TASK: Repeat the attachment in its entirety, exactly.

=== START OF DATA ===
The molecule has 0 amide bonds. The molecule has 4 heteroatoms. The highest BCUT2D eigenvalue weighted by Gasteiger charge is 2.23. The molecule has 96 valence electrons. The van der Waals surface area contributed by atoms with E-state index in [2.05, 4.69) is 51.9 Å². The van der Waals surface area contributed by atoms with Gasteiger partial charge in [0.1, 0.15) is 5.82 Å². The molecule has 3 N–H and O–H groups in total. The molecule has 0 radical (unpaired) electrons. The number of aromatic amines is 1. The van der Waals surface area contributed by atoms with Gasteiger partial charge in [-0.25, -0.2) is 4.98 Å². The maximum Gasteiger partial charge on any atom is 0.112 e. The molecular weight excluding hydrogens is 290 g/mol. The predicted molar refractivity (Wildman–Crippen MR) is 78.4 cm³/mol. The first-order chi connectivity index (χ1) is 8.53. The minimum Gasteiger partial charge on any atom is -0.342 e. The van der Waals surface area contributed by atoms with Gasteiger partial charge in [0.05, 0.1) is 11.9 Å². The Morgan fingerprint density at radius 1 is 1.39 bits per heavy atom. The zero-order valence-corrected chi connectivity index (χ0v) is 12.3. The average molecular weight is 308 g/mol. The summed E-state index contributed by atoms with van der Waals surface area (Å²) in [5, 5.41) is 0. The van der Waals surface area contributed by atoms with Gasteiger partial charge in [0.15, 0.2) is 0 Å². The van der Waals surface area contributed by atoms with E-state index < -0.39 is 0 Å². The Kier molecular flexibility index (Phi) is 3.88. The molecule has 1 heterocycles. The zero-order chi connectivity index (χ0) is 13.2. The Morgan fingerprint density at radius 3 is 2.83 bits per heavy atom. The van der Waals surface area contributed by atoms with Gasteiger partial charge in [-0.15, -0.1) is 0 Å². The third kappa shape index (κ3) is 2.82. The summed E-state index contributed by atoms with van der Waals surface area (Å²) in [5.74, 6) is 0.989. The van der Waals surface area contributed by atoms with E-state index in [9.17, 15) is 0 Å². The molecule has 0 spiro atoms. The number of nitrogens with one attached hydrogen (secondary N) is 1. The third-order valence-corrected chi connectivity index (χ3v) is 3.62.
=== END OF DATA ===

The molecule has 0 amide bonds. The molecule has 4 heteroatoms. The highest BCUT2D eigenvalue weighted by Gasteiger charge is 2.23. The molecule has 96 valence electrons. The van der Waals surface area contributed by atoms with E-state index in [2.05, 4.69) is 51.9 Å². The van der Waals surface area contributed by atoms with Gasteiger partial charge in [0.1, 0.15) is 5.82 Å². The molecule has 3 N–H and O–H groups in total. The molecule has 0 radical (unpaired) electrons. The number of aromatic amines is 1. The van der Waals surface area contributed by atoms with Gasteiger partial charge in [-0.25, -0.2) is 4.98 Å². The maximum Gasteiger partial charge on any atom is 0.112 e. The molecular weight excluding hydrogens is 290 g/mol. The predicted molar refractivity (Wildman–Crippen MR) is 78.4 cm³/mol. The first-order chi connectivity index (χ1) is 8.53. The minimum Gasteiger partial charge on any atom is -0.342 e. The van der Waals surface area contributed by atoms with Gasteiger partial charge in [0.05, 0.1) is 11.9 Å². The Morgan fingerprint density at radius 1 is 1.39 bits per heavy atom. The zero-order valence-corrected chi connectivity index (χ0v) is 12.3. The average molecular weight is 308 g/mol. The summed E-state index contributed by atoms with van der Waals surface area (Å²) in [5, 5.41) is 0. The van der Waals surface area contributed by atoms with Gasteiger partial charge in [0.15, 0.2) is 0 Å². The van der Waals surface area contributed by atoms with E-state index < -0.39 is 0 Å². The Kier molecular flexibility index (Phi) is 3.88. The molecule has 1 heterocycles. The zero-order chi connectivity index (χ0) is 13.2. The Morgan fingerprint density at radius 3 is 2.83 bits per heavy atom. The van der Waals surface area contributed by atoms with Gasteiger partial charge in [-0.15, -0.1) is 0 Å². The third kappa shape index (κ3) is 2.82. The summed E-state index contributed by atoms with van der Waals surface area (Å²) in [5.74, 6) is 0.989. The van der Waals surface area contributed by atoms with E-state index in [9.17, 15) is 0 Å². The molecule has 0 spiro atoms. The number of nitrogens with one attached hydrogen (secondary N) is 1. The third-order valence-corrected chi connectivity index (χ3v) is 3.62.